“Crazy” is the word champion hay producer Jamey Styles used to describe the 2012 growing season as he prepared to hit the field with his baler.
“We’re three to four weeks ahead,” he said May 2, adding with a laugh that “some people could’ve had tomatoes by now if they’d only known it wasn’t going to freeze.”
Styles, of Johnson County, won the 2011 American Forage and Grassland Bermuda Hay Contest -- essentially the national Bermuda hay championships-- despite record drought and high temperatures that in some places hit 120 degrees. When interviewed, he was hoping to pull a sample that would enable him to repeat last year’s title.
“If we hadn’t gotten some rain in August, last year would’ve been the worst I’d seen,” he said. Even with irrigation on some fields, it was so hot, “it was like I was cooking the grass. I don’t ever want to see that again.”
Lesson not lost
2011 was a year that still haunts Rex Herring, who works in a county that was among the hardest hit by drought. He’s grateful for the early start this year.
“We’re 30 days ahead of the norm,” he said on the last day of April. Herring is the Sevier County Extension staff chair for the University of Arkansas Division of Agriculture. By then, Herring had already helped put up dozens of bales of hay on his father’s Polk County farm. “I’m going to have 200 to 300 rolls in this first cutting.”
The early cutting is a blessing in an area where last year’s drought turned pastures to tinder and forced many producers on scorched farms in Arkansas, Oklahoma and Texas to sell cattle they could no longer feed. The lesson was not lost.
“We can’t forget the hard times and how much we spent last year to stay in business,” Herring said. “Many spent last year’s calf crop and part of this year’s money to stay in business.
“I’ve got a couple of producers who are putting up hay or forages in a timely manner. Everyone sees the value of doing this.”
Early bounty down south
The early rain and perfect conditions have provided a bounty of cool season ryegrass and clover in southern Arkansas as well.
“Producers in Little River County have put up more hay at this point than they did all of last year,” said Joe Paul Stuart, Little River County Extension staff chairman.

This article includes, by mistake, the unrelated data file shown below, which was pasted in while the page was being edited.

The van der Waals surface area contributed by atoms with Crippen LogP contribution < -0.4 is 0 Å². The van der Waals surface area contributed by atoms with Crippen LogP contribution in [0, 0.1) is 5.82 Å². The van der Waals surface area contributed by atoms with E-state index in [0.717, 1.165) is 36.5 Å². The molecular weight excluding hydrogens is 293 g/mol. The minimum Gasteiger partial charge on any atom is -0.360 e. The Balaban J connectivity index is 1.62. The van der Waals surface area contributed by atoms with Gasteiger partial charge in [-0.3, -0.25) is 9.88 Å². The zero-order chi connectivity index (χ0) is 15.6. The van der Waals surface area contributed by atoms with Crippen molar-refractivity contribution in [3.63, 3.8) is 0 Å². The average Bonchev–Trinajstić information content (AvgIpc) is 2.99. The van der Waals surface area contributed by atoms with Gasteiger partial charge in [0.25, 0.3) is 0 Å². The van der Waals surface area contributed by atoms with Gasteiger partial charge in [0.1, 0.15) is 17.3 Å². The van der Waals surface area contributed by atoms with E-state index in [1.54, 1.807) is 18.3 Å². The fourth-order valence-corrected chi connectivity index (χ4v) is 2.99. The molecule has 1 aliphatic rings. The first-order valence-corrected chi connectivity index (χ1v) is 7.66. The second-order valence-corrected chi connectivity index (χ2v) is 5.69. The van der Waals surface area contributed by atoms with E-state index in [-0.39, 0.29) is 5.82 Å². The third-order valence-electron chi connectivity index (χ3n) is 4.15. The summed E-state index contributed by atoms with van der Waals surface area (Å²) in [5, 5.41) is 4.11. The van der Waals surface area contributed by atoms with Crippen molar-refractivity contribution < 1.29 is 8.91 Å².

“We are a good two, maybe three weeks ahead of a normal year. Hopefully we will get a good second cutting.”
Stuart said the welcome mat is out for a little more rain. “We’re still not sure what our warm season grasses are going to look like; they are really thin in many places.”
For some, the cutting is coming more than four weeks early. Robert Seay, Benton County Extension staff chair said “harvest timing is such that moisture is still sufficient for nitrogen efficiency. This will enable anyone who has made an early cutting to be able to bale their second cutting about the same a first cutting is taken during normal years – June 1.”
Don Hubbell, director of the Livestock and Forestry Research station in Batesville, Ark., is seeing and hearing the same from cattle producers he’s encountered. “I think producers are hoping for the best but preparing for the worst. We’ve had two very dry summers and it is very fresh on everyone’s mind how difficult it has been to find hay of any kind lately.
“We did not have a very cold or long winter, but a lot of hay got sold because of the dry conditions locally last fall and across the country. Hay inventories are low.”
At the Batesville station, “we will start cutting fescue hay this week. … The bermudagrass was set back somewhat by the cool weather about 10 days ago.
“It is just now starting to grow again. It is early to cut, but with the unusual spring, and warm temperatures, we are running about two to three weeks ahead on plant maturity on the fescue.”
To learn more about forage production, contact your county Extension office, or visit www.uaex.edu.